Sen. Bernie Sanders campaigns at the University of North Carolina in Chapel Hill campus on Sept. 19. Photo: Preston Ehrler/SOPA Images/LightRocket via Getty Images
The big picture: Medical debt burdens Americans without health insurance and, increasingly, those who have insurance with "high deductibles or limited networks of doctors whose care is paid for," the New York Times reports. Surprise medical bills have also grown more common and more expensive.
Reality check: Sanders wants the federal government to "negotiate and cancel the debts," but his plan "does not specify the precise mechanism" to achieve this, per the Times.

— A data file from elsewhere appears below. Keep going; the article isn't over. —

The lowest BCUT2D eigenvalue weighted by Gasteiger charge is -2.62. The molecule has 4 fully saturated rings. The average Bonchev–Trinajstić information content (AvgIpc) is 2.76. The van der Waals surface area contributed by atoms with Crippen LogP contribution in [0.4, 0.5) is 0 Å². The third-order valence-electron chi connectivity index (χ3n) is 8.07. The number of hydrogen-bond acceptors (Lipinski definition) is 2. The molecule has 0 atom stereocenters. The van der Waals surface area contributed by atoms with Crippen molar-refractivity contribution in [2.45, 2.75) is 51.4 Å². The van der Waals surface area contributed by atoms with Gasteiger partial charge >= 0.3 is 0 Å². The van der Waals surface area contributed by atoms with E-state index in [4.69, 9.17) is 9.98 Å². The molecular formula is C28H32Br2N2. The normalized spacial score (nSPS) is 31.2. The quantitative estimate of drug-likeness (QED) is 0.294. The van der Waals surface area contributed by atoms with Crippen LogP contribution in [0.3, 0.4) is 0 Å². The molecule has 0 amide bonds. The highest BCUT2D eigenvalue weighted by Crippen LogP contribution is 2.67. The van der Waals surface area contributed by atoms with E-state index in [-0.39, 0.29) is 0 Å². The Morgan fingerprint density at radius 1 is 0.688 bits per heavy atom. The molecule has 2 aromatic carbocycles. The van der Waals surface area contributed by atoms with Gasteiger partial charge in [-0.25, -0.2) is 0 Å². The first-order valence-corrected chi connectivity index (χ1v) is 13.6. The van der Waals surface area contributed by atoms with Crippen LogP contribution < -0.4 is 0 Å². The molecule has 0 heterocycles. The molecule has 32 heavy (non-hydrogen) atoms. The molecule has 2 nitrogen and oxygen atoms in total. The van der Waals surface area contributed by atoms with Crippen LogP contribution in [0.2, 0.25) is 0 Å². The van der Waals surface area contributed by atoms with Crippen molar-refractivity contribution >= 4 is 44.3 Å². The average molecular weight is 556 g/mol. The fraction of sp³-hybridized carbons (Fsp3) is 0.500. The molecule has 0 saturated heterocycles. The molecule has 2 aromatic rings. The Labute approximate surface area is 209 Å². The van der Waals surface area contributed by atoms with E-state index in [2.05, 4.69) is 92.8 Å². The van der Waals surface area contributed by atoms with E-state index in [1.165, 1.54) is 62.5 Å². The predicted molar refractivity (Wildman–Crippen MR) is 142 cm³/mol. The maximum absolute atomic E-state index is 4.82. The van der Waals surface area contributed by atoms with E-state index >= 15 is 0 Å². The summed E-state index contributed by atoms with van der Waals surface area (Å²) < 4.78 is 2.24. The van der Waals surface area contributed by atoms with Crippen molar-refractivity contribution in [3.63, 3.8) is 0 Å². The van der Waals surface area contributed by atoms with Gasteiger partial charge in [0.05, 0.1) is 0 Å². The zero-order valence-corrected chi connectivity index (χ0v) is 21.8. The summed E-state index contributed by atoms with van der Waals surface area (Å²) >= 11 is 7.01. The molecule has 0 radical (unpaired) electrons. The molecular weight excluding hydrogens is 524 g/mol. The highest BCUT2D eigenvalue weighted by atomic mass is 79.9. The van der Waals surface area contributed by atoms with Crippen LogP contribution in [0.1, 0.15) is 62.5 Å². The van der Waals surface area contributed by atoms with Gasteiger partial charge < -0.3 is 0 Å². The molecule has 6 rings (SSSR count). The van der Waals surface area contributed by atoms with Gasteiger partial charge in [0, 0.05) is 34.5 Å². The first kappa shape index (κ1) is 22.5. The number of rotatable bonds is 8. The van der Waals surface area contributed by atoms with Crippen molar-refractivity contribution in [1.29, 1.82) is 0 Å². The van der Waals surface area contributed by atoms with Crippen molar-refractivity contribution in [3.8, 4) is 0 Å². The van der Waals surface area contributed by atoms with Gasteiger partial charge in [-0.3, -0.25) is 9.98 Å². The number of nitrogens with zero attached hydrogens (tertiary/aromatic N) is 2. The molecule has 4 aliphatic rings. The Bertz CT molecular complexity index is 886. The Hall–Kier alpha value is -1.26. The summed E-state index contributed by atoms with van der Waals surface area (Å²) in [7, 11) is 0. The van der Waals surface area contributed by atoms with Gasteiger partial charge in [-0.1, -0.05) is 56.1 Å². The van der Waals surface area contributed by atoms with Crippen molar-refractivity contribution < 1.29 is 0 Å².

In his plan, Sanders wants to:
- Have the IRS review billing and collection practices of nonprofit hospitals.
- Replace for-profit credit reporting agencies with a "secure public credit registry."
- Stop requiring the disclosure of medical debt discharge on housing and loan applications.
The bottom line: Craig Antico, founder of the nonprofit charity R.I.P. Medical Debt — which buys and absolves health care debt in bulk — "estimated that the market price for $81 billion in debt could be as low as $500 million," the Times reports.